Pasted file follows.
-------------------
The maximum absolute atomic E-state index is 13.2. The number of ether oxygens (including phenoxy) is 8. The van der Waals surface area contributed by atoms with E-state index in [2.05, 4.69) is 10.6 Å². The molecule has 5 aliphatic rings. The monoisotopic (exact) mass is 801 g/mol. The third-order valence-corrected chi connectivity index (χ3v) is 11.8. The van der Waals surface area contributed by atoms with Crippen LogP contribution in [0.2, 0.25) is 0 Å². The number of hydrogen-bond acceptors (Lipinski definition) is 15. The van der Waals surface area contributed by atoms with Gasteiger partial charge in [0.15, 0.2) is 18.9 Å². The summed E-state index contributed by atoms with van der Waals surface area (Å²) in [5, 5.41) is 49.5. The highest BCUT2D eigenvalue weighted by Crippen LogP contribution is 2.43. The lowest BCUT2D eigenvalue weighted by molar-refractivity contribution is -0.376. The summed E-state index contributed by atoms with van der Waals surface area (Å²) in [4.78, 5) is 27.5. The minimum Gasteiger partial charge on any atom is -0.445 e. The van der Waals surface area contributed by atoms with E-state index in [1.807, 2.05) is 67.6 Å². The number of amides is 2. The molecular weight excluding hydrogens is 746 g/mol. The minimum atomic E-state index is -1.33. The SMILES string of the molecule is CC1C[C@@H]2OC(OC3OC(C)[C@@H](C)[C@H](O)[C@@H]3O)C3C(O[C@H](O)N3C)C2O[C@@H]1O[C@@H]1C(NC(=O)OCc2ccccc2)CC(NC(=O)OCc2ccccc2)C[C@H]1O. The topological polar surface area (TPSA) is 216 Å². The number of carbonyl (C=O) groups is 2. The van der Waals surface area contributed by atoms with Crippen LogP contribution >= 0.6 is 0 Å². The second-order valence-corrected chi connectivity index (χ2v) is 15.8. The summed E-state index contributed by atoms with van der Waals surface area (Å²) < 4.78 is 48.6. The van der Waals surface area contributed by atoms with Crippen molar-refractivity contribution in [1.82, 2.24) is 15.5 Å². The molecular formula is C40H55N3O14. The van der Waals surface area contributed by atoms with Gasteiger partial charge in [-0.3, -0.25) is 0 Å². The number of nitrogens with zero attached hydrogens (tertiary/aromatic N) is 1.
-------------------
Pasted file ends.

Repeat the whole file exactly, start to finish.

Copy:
The maximum absolute atomic E-state index is 13.2. The number of ether oxygens (including phenoxy) is 8. The van der Waals surface area contributed by atoms with E-state index in [2.05, 4.69) is 10.6 Å². The molecule has 5 aliphatic rings. The monoisotopic (exact) mass is 801 g/mol. The third-order valence-corrected chi connectivity index (χ3v) is 11.8. The van der Waals surface area contributed by atoms with Crippen LogP contribution in [0.2, 0.25) is 0 Å². The number of hydrogen-bond acceptors (Lipinski definition) is 15. The van der Waals surface area contributed by atoms with Gasteiger partial charge in [0.15, 0.2) is 18.9 Å². The summed E-state index contributed by atoms with van der Waals surface area (Å²) in [5, 5.41) is 49.5. The highest BCUT2D eigenvalue weighted by Crippen LogP contribution is 2.43. The lowest BCUT2D eigenvalue weighted by molar-refractivity contribution is -0.376. The summed E-state index contributed by atoms with van der Waals surface area (Å²) in [4.78, 5) is 27.5. The minimum Gasteiger partial charge on any atom is -0.445 e. The van der Waals surface area contributed by atoms with E-state index in [1.807, 2.05) is 67.6 Å². The number of amides is 2. The molecular weight excluding hydrogens is 746 g/mol. The minimum atomic E-state index is -1.33. The SMILES string of the molecule is CC1C[C@@H]2OC(OC3OC(C)[C@@H](C)[C@H](O)[C@@H]3O)C3C(O[C@H](O)N3C)C2O[C@@H]1O[C@@H]1C(NC(=O)OCc2ccccc2)CC(NC(=O)OCc2ccccc2)C[C@H]1O. The topological polar surface area (TPSA) is 216 Å². The number of carbonyl (C=O) groups is 2. The van der Waals surface area contributed by atoms with Crippen LogP contribution >= 0.6 is 0 Å². The second-order valence-corrected chi connectivity index (χ2v) is 15.8. The summed E-state index contributed by atoms with van der Waals surface area (Å²) < 4.78 is 48.6. The van der Waals surface area contributed by atoms with Crippen molar-refractivity contribution in [1.82, 2.24) is 15.5 Å². The molecular formula is C40H55N3O14. The van der Waals surface area contributed by atoms with Gasteiger partial charge in [-0.3, -0.25) is 0 Å². The number of nitrogens with zero attached hydrogens (tertiary/aromatic N) is 1.